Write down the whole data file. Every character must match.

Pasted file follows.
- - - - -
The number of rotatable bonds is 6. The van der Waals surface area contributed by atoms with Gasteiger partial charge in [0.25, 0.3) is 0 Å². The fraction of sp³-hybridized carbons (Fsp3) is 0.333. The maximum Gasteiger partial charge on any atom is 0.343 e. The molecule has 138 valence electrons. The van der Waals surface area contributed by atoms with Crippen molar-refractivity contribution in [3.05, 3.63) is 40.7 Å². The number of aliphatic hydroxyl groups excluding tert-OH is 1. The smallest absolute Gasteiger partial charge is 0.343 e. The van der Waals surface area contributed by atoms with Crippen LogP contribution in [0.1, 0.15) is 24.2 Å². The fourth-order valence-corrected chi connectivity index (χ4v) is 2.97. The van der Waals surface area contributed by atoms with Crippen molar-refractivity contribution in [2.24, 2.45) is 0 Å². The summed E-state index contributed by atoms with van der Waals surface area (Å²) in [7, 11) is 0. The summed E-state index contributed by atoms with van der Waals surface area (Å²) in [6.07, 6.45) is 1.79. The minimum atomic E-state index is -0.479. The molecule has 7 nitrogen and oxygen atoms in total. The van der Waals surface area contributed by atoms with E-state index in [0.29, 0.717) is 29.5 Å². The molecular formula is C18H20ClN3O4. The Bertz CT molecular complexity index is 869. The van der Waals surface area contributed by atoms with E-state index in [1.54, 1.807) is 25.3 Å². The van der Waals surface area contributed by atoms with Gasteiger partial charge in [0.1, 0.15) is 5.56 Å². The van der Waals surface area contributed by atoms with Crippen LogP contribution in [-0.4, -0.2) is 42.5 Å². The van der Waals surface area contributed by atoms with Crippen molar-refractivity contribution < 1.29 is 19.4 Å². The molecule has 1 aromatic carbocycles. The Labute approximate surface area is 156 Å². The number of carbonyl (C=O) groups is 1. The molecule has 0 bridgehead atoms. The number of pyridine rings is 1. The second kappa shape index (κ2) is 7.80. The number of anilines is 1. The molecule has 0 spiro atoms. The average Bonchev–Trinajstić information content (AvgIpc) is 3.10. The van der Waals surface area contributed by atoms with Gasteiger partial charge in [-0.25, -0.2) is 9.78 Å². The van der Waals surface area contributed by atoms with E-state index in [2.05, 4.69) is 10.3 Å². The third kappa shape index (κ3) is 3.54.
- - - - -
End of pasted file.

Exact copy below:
The number of rotatable bonds is 6. The van der Waals surface area contributed by atoms with Gasteiger partial charge in [0.25, 0.3) is 0 Å². The fraction of sp³-hybridized carbons (Fsp3) is 0.333. The maximum Gasteiger partial charge on any atom is 0.343 e. The molecule has 138 valence electrons. The van der Waals surface area contributed by atoms with Crippen molar-refractivity contribution in [3.05, 3.63) is 40.7 Å². The number of aliphatic hydroxyl groups excluding tert-OH is 1. The smallest absolute Gasteiger partial charge is 0.343 e. The van der Waals surface area contributed by atoms with Crippen LogP contribution in [0.1, 0.15) is 24.2 Å². The fourth-order valence-corrected chi connectivity index (χ4v) is 2.97. The van der Waals surface area contributed by atoms with Crippen molar-refractivity contribution in [2.24, 2.45) is 0 Å². The summed E-state index contributed by atoms with van der Waals surface area (Å²) in [7, 11) is 0. The summed E-state index contributed by atoms with van der Waals surface area (Å²) in [6.07, 6.45) is 1.79. The minimum atomic E-state index is -0.479. The molecule has 7 nitrogen and oxygen atoms in total. The van der Waals surface area contributed by atoms with E-state index in [0.29, 0.717) is 29.5 Å². The molecular formula is C18H20ClN3O4. The Bertz CT molecular complexity index is 869. The van der Waals surface area contributed by atoms with E-state index in [1.54, 1.807) is 25.3 Å². The van der Waals surface area contributed by atoms with Gasteiger partial charge in [0.1, 0.15) is 5.56 Å². The van der Waals surface area contributed by atoms with Crippen LogP contribution in [-0.4, -0.2) is 42.5 Å². The van der Waals surface area contributed by atoms with Crippen molar-refractivity contribution < 1.29 is 19.4 Å². The molecule has 1 aromatic carbocycles. The Labute approximate surface area is 156 Å². The number of carbonyl (C=O) groups is 1. The molecule has 0 bridgehead atoms. The number of pyridine rings is 1. The second kappa shape index (κ2) is 7.80. The number of anilines is 1. The molecule has 0 spiro atoms. The average Bonchev–Trinajstić information content (AvgIpc) is 3.10. The van der Waals surface area contributed by atoms with Gasteiger partial charge in [-0.25, -0.2) is 9.78 Å². The van der Waals surface area contributed by atoms with E-state index in [2.05, 4.69) is 10.3 Å². The third kappa shape index (κ3) is 3.54.